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Democrats

Election Fraud Witnesses Discuss Scandal with “Gateway Pundit” and “100% Fed Up”

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Tom and Ken discuss their battle with state leaders, Democrats, and Republicans, to investigate obvious voter fraud in Windham, New Hampshire.

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Georgia

Georgia DA opens criminal probe of Trump call urging secretary of state to find votes

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The top prosecutor in Fulton County, Georgia, has opened a criminal investigation of a phone call to Secretary of State Brad Raffensperger by then-President Donald Trump, who last month urged the official to “find” him enough votes to overturn his election loss to Joe Biden.

Fulton County District Attorney Fani Willis sent a letter to Raffensperger and other state government officials asking that they preserve documents related to Trump’s highly unusual call, a state official with knowledge of the letter told NBC News.

Raffensperger’s office confirmed to CNBC that it received the letter Wednesday, but declined to comment further. The letter comes as the Senate is conducting an impeachment trial for Trump that could end with the ex-president being banned from ever running for the White House again.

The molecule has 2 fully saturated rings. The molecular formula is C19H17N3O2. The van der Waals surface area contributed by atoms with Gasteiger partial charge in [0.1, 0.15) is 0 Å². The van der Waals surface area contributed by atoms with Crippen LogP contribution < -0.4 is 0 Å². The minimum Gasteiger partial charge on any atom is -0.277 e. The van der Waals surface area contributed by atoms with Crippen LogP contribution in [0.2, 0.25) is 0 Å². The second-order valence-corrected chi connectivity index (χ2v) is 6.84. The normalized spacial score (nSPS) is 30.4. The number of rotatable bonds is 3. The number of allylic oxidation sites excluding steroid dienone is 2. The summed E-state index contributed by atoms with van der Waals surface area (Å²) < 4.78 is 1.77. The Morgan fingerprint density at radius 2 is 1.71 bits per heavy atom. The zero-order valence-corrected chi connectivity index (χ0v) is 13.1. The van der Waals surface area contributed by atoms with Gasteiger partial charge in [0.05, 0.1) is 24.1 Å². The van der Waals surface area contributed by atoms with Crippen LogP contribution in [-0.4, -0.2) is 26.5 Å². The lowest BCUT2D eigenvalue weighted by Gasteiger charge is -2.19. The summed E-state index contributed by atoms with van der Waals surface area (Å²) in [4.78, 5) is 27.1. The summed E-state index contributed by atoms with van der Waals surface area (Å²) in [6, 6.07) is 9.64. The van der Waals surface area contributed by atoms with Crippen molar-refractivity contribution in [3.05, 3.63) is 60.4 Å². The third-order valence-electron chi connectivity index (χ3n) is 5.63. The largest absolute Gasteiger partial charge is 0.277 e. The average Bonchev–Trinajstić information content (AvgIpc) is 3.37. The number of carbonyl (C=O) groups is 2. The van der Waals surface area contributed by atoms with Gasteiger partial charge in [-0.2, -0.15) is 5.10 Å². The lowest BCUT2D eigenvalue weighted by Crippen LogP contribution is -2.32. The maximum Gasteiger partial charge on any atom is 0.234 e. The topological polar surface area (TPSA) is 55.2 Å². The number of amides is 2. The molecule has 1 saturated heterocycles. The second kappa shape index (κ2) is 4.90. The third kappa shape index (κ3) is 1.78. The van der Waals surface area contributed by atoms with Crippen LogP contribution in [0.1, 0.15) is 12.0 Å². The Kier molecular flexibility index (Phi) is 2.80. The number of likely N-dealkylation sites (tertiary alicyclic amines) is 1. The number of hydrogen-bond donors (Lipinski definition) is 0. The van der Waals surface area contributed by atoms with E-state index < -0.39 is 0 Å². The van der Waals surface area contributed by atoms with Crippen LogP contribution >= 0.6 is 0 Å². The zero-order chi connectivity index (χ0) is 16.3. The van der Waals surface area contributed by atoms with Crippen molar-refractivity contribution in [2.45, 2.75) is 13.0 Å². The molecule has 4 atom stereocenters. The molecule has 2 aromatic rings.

The letter says the request is part of a criminal probe that “includes, but is not limited to, potential violations of Georgia law prohibiting the solicitation of election fraud, the making of false statements to state and local government bodies, conspiracy, racketeering, violation of oath of office and any involvement in violence or threats related to the election’s administration.”

The letter was sent two days after Raffensperger’s office opened its own investigation of Trump’s Jan. 2 phone call to the secretary of state.

In that call, Trump told Raffensperger, “All I want to do is this: I just want to find 11,780 votes.”

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That was the number of votes Trump needed to overtake Biden’s lead in Georgia, one of several he needed to reverse Trump’s Electoral College loss.

At the time, Trump and his allies were promoting a series of baseless claims that he had lost the election due to widespread ballot fraud in states including Georgia.

The call to Raffensperger occurred four days before Trump urged supporters at a rally near the White House to help him fight to overturn the election results by getting Congress or Vice President Mike Pence to refuse to confirm Biden’s win.

After that rally, thousands of Trump supporters rioted outside and then inside the U.S. Capitol, where Congress was meeting in a joint session to confirm the results.

Five people died in connection with the riot, including a Capitol police officer.

Trump was impeached by the House of Representatives for inciting the riot.

His trial in the Senate began Tuesday with a debate over whether a former president could be tried after leaving office.

Evidence in the case is being presented today.